Deputy Attorney General Rod Rosenstein warned the public Thursday night about stories attributed to anonymous sources.
"Americans should exercise caution before accepting as true any stories attributed to anonymous 'officials,' particularly when they do not identify the country – let alone the branch or agency of government – with which the alleged sources supposedly are affiliated," Rosenstein said in a brief statement released by the Justice Department.
"Americans should be skeptical about anonymous allegations. The Department of Justice has a long-established policy to neither confirm nor deny such allegations."
It's unclear why Rosenstein issued the warning or if anyone prompted him to do so. Administration officials often demand anonymity in stories.
Although Rosenstein's statement did not reference a specific story, it was released a few hours after the Washington Post published a story stating that the special counsel is investigating the business dealings of Mr. Trump's son-in-law and top adviser Jared Kushner. That story relied on "U.S. officials familiar with the matter."
Rosenstein wrote a memo to the president that implicitly recommended that Comey be terminated as FBI director. About a week after Comey was fired last month, however, Rosenstein appointed former FBI Director Robert Mueller as a special counsel at the Justice Department to oversee the federal investigation into Russia's efforts to meddle in the 2016 U.S. election. Rosenstein is in charge of hiring and firing because Attorney General Jeff Sessions recused himself from the Russia probe.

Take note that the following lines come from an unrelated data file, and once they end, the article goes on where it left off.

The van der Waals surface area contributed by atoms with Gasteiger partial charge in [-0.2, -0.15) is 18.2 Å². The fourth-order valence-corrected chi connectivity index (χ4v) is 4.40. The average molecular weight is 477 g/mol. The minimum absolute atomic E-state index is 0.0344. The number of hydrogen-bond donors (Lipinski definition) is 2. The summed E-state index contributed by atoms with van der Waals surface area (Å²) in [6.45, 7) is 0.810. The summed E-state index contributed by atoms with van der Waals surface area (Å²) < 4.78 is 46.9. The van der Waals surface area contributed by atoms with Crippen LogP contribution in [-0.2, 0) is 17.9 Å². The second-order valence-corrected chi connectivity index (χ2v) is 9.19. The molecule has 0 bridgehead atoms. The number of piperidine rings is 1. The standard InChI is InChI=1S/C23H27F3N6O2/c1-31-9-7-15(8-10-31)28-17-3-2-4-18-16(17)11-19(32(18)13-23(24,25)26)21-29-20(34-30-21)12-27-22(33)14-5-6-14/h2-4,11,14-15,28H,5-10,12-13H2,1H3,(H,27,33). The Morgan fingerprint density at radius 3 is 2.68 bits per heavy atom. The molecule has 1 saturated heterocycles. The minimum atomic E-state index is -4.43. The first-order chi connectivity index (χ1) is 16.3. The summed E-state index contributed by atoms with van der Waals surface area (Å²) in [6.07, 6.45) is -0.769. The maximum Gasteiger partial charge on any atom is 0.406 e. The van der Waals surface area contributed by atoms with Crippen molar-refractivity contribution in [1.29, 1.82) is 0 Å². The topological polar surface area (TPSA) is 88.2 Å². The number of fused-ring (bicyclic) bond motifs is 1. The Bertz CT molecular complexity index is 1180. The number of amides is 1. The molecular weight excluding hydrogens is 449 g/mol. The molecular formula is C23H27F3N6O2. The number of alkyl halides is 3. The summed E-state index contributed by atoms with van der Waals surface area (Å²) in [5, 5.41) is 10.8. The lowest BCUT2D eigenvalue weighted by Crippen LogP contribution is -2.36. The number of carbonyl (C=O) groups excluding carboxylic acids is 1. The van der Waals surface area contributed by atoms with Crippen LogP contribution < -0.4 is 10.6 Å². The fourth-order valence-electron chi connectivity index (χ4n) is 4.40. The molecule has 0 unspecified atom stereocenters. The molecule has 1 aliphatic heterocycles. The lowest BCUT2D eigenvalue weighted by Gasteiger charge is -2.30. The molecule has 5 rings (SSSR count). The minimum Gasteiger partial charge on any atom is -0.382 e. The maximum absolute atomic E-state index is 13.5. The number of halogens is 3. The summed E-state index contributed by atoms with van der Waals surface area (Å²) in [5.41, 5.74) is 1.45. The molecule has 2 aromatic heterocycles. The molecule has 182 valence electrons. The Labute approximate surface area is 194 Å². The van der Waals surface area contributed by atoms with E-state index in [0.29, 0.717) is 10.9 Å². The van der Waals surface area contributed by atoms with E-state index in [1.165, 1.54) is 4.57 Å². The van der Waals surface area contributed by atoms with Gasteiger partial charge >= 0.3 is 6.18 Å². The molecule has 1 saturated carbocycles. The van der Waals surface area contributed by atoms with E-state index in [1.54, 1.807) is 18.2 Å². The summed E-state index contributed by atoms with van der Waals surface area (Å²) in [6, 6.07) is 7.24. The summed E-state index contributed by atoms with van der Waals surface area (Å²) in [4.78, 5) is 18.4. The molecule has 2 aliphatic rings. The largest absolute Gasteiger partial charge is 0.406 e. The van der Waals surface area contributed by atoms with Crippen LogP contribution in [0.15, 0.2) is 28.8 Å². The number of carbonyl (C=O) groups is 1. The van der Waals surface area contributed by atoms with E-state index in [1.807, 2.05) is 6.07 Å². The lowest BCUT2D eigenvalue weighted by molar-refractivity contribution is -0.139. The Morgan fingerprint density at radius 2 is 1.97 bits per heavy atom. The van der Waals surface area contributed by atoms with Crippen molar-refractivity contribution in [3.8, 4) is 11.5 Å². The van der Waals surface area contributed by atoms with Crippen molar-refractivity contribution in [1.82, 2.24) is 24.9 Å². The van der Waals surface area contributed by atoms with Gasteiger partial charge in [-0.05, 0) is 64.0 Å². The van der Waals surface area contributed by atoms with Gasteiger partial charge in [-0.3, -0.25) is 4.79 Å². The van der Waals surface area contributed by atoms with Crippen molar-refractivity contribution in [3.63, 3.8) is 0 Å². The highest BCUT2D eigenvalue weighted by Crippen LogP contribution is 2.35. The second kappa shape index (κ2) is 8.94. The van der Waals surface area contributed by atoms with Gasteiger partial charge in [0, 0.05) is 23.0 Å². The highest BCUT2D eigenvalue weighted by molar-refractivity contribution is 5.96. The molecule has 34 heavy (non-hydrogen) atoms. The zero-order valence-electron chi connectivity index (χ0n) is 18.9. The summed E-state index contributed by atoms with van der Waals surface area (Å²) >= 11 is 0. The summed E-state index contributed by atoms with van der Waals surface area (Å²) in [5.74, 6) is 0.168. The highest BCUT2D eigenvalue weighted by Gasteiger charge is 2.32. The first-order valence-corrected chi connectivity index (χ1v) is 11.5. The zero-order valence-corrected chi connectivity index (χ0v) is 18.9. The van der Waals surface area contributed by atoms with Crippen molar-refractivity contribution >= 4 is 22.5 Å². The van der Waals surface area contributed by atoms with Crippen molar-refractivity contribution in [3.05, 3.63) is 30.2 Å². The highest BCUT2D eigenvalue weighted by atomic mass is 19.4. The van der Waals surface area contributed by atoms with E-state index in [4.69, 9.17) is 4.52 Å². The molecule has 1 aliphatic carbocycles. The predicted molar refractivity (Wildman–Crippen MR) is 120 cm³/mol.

Rosenstein testified at a Senate hearing earlier this week that he sees no reason to fire Mueller. His comment came after a friend of President Trump's, Newmax CEO Chris Ruddy, said Monday that the president is considering firing the special counsel.
After the statement was released, on Friday morning, Mr. Trump confirmed on Twitter that he's being investigated for firing James Comey as FBI director, and appeared to attack Rosenstein who advised the president to dismiss Comey.
While some have questioned whether Rosenstein could recuse himself from oversight in the Russia investigation, a spokesperson for the Justice Department told CBS News' Paula Reid that there have been no developments on this front. The deputy attorney general has previously told the AP and Congress he may have to step aside, and he confirmed he has discussed this possibility with Special Counsel Robert Mueller.
Two weeks ago, Rosenstein told the AP in an interview that he would recuse himself from any oversight of special counsel Robert Mueller if he were to become a subject of Mueller's investigation.
Were he to recuse himself, Associate Attorney General Rachel Brand, the number three person at the Justice Department, would take over the investigation.